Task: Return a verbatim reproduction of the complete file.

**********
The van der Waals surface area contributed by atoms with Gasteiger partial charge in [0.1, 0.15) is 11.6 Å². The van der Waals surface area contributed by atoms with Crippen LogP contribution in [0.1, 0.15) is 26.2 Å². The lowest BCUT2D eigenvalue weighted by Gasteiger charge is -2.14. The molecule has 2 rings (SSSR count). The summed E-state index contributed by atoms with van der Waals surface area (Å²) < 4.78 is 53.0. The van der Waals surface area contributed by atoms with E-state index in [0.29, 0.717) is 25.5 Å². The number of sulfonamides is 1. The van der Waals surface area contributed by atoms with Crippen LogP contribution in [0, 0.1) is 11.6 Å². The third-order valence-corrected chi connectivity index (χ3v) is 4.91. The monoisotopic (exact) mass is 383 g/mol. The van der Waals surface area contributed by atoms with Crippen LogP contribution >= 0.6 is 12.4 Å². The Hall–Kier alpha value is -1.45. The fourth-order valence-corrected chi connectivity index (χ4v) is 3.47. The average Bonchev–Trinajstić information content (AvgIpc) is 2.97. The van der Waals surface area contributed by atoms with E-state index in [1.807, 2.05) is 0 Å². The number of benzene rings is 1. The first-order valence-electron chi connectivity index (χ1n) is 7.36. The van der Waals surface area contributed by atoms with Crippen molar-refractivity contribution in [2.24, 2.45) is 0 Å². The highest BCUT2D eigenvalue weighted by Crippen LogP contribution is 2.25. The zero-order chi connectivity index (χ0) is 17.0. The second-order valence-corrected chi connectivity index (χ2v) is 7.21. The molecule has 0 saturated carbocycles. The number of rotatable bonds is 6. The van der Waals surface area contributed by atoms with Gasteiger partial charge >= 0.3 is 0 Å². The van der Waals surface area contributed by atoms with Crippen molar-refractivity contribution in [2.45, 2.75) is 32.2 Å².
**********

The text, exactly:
The van der Waals surface area contributed by atoms with Gasteiger partial charge in [0.1, 0.15) is 11.6 Å². The van der Waals surface area contributed by atoms with Crippen LogP contribution in [0.1, 0.15) is 26.2 Å². The lowest BCUT2D eigenvalue weighted by Gasteiger charge is -2.14. The molecule has 2 rings (SSSR count). The summed E-state index contributed by atoms with van der Waals surface area (Å²) < 4.78 is 53.0. The van der Waals surface area contributed by atoms with E-state index in [0.29, 0.717) is 25.5 Å². The number of sulfonamides is 1. The van der Waals surface area contributed by atoms with Crippen LogP contribution in [0, 0.1) is 11.6 Å². The third-order valence-corrected chi connectivity index (χ3v) is 4.91. The monoisotopic (exact) mass is 383 g/mol. The van der Waals surface area contributed by atoms with Crippen LogP contribution >= 0.6 is 12.4 Å². The Hall–Kier alpha value is -1.45. The fourth-order valence-corrected chi connectivity index (χ4v) is 3.47. The average Bonchev–Trinajstić information content (AvgIpc) is 2.97. The van der Waals surface area contributed by atoms with E-state index in [1.807, 2.05) is 0 Å². The number of benzene rings is 1. The first-order valence-electron chi connectivity index (χ1n) is 7.36. The van der Waals surface area contributed by atoms with Crippen molar-refractivity contribution in [2.24, 2.45) is 0 Å². The highest BCUT2D eigenvalue weighted by Crippen LogP contribution is 2.25. The zero-order chi connectivity index (χ0) is 17.0. The second-order valence-corrected chi connectivity index (χ2v) is 7.21. The molecule has 0 saturated carbocycles. The number of rotatable bonds is 6. The van der Waals surface area contributed by atoms with Gasteiger partial charge >= 0.3 is 0 Å². The van der Waals surface area contributed by atoms with Crippen molar-refractivity contribution in [2.45, 2.75) is 32.2 Å².